A dystopian novel that really seemed like a glimpse into the future: global warming has taken its toll at last, but is there any slice of hope? Fascinating read!
Pills and Starships - Lydia Millet

I really enjoyed this ‘glimpse into the future’, because while this is indeed a dystopian novel, it sure seemed like I was reading a real journal (that of the main character, Nat, who writes it in the week leading up to her parent’s planned death). I chose this book for a group read on Litsy, where we send a book, marked up with our notes, along to the next person, and the other three do the same with their picks, so that we have a book mailing circle.
This first caught my eye in my local indie bookstore, where it had a recommendation tag (and an awesome cover), and the premise is this: teen siblings named Nat and Sam, accompany their parents to Hawaii who together have decided to spend their ‘Final Week’ before the contract for their deaths is carried out. Nat and Sam are long to say their goodbyes. That’s right, in this imagined future, where global warming has finally made the world so unbearable and everyone gets through their days by taking moodpharms (ie happy pills because the world is so depressing), you can take out a contract for your death when you get old enough, and you can pay for assisted suicide on the Big Island (it’s not illegal anymore and quite encouraged, and rather embraced).
The world that is in this dystopian future is so sadly believable that I read it as if I had some sort of special peek into what was going to happen if we continued with what we are already doing to this planet, and I have a feeling author Lydia Millet has distinct opinions on what’s to blame for the ruin to come (I tended to agree!); it’s not hard to imagine much of our wildlife gone, whole states like Florida under water, a whole garbage vortex in the ocean....
I can’t say too much about the plot but this was a great, thought-provoking, interesting story, and I will say there was some hope at the end. It’s not a long book but it packs in a lot to think about. I hope for everyone reading it, that it makes them think a little bit more about their carbon footprint and about how we really are lucky to have this Earth.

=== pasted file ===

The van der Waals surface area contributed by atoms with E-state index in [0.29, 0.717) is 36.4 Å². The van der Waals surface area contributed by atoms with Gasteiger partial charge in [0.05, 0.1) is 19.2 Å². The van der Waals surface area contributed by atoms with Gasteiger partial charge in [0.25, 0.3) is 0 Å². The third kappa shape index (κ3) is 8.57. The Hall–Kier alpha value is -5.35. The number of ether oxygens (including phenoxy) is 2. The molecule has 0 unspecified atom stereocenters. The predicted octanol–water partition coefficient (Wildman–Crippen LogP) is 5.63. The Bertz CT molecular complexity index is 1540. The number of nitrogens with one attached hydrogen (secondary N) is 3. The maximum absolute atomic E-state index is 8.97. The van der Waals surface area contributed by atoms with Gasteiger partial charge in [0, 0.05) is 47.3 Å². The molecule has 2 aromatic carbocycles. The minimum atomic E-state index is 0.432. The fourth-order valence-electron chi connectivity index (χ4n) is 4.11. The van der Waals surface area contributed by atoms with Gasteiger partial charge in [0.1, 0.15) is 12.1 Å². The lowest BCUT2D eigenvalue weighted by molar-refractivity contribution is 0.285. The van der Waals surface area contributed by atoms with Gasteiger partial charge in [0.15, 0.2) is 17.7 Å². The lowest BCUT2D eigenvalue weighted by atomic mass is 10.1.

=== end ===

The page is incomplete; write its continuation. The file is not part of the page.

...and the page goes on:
*And I don’t care too much about a future without pet cats. That will be a sad day.

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review 2018-01-16 09:17
Powerful and beautiful collection of adult fairytales, that would have impressed the Brothers Grimm
The Language of Thorns: Midnight Tales and Dangerous Magic - Sara Kipin,Leigh Bardugo

This is a powerful collection of fairytales, and it would have made the Brothers Grimm incredibly impressed. Leigh Bardugo has such a disctinctive ‘voice’ when it comes to her writing, and it lends itself well to allegorical tales such as these, with vivid imagery, and vibrant characters, some frightening, and some beautiful.

You can’t help but be drawn into even the most scary stories, just like you did when you heard Little Red Riding Hood’ for the first time, but this you realize is on a much grander and more lavish scale.
The book itself is a delight to hold and read, and the illustrations by Sara Kipin make it a keepsake you’ll want to treasure. It’s not a book to rush through and the stories are definitely ones that make you think. Thorny, sumptuous and very clever.